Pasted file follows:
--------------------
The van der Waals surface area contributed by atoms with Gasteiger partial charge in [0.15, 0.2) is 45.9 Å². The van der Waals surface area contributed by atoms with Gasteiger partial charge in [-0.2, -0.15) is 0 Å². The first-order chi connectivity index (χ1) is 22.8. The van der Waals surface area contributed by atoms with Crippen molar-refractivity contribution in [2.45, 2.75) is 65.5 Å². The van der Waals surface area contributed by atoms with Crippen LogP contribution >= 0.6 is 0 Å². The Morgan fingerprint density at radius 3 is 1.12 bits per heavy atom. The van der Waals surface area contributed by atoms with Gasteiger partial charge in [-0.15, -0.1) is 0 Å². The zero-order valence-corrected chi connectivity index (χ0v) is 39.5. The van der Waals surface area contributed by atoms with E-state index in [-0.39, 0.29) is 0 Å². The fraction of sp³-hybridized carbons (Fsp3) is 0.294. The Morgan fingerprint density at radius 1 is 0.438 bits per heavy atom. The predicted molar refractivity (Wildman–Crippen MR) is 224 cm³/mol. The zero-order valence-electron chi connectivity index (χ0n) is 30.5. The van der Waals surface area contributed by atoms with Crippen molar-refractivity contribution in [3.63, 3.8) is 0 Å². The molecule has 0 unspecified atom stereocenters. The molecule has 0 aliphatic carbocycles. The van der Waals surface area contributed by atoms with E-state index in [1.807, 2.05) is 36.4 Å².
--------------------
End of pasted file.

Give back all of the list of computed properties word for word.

The van der Waals surface area contributed by atoms with Gasteiger partial charge in [0.15, 0.2) is 45.9 Å². The van der Waals surface area contributed by atoms with Gasteiger partial charge in [-0.2, -0.15) is 0 Å². The first-order chi connectivity index (χ1) is 22.8. The van der Waals surface area contributed by atoms with Crippen molar-refractivity contribution in [2.45, 2.75) is 65.5 Å². The van der Waals surface area contributed by atoms with Crippen LogP contribution >= 0.6 is 0 Å². The Morgan fingerprint density at radius 3 is 1.12 bits per heavy atom. The van der Waals surface area contributed by atoms with Gasteiger partial charge in [-0.15, -0.1) is 0 Å². The zero-order valence-corrected chi connectivity index (χ0v) is 39.5. The van der Waals surface area contributed by atoms with E-state index in [-0.39, 0.29) is 0 Å². The fraction of sp³-hybridized carbons (Fsp3) is 0.294. The Morgan fingerprint density at radius 1 is 0.438 bits per heavy atom. The predicted molar refractivity (Wildman–Crippen MR) is 224 cm³/mol. The zero-order valence-electron chi connectivity index (χ0n) is 30.5. The van der Waals surface area contributed by atoms with Crippen molar-refractivity contribution in [3.63, 3.8) is 0 Å². The molecule has 0 unspecified atom stereocenters. The molecule has 0 aliphatic carbocycles. The van der Waals surface area contributed by atoms with E-state index in [1.807, 2.05) is 36.4 Å².